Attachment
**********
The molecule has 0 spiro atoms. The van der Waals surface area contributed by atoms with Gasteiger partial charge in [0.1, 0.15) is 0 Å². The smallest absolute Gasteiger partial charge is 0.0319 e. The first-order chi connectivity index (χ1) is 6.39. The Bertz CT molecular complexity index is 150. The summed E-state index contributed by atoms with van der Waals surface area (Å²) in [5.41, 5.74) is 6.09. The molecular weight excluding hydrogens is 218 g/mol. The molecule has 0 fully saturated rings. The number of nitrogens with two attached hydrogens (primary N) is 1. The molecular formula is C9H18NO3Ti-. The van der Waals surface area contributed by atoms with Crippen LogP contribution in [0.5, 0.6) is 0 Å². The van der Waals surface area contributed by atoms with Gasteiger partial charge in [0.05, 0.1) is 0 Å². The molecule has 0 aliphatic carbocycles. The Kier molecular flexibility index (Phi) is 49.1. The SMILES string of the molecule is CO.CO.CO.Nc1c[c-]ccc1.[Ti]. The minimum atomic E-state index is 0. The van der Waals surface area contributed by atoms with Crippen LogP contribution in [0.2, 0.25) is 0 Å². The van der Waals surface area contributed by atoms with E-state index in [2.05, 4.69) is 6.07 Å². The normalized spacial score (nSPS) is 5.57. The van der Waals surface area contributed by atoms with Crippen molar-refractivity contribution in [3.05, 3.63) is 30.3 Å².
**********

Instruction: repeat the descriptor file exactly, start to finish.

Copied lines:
The molecule has 0 spiro atoms. The van der Waals surface area contributed by atoms with Gasteiger partial charge in [0.1, 0.15) is 0 Å². The smallest absolute Gasteiger partial charge is 0.0319 e. The first-order chi connectivity index (χ1) is 6.39. The Bertz CT molecular complexity index is 150. The summed E-state index contributed by atoms with van der Waals surface area (Å²) in [5.41, 5.74) is 6.09. The molecular weight excluding hydrogens is 218 g/mol. The molecule has 0 fully saturated rings. The number of nitrogens with two attached hydrogens (primary N) is 1. The molecular formula is C9H18NO3Ti-. The van der Waals surface area contributed by atoms with Crippen LogP contribution in [0.5, 0.6) is 0 Å². The van der Waals surface area contributed by atoms with Gasteiger partial charge in [0.05, 0.1) is 0 Å². The molecule has 0 aliphatic carbocycles. The Kier molecular flexibility index (Phi) is 49.1. The SMILES string of the molecule is CO.CO.CO.Nc1c[c-]ccc1.[Ti]. The minimum atomic E-state index is 0. The van der Waals surface area contributed by atoms with Crippen LogP contribution in [0.2, 0.25) is 0 Å². The van der Waals surface area contributed by atoms with E-state index in [2.05, 4.69) is 6.07 Å². The normalized spacial score (nSPS) is 5.57. The van der Waals surface area contributed by atoms with Crippen molar-refractivity contribution in [3.05, 3.63) is 30.3 Å².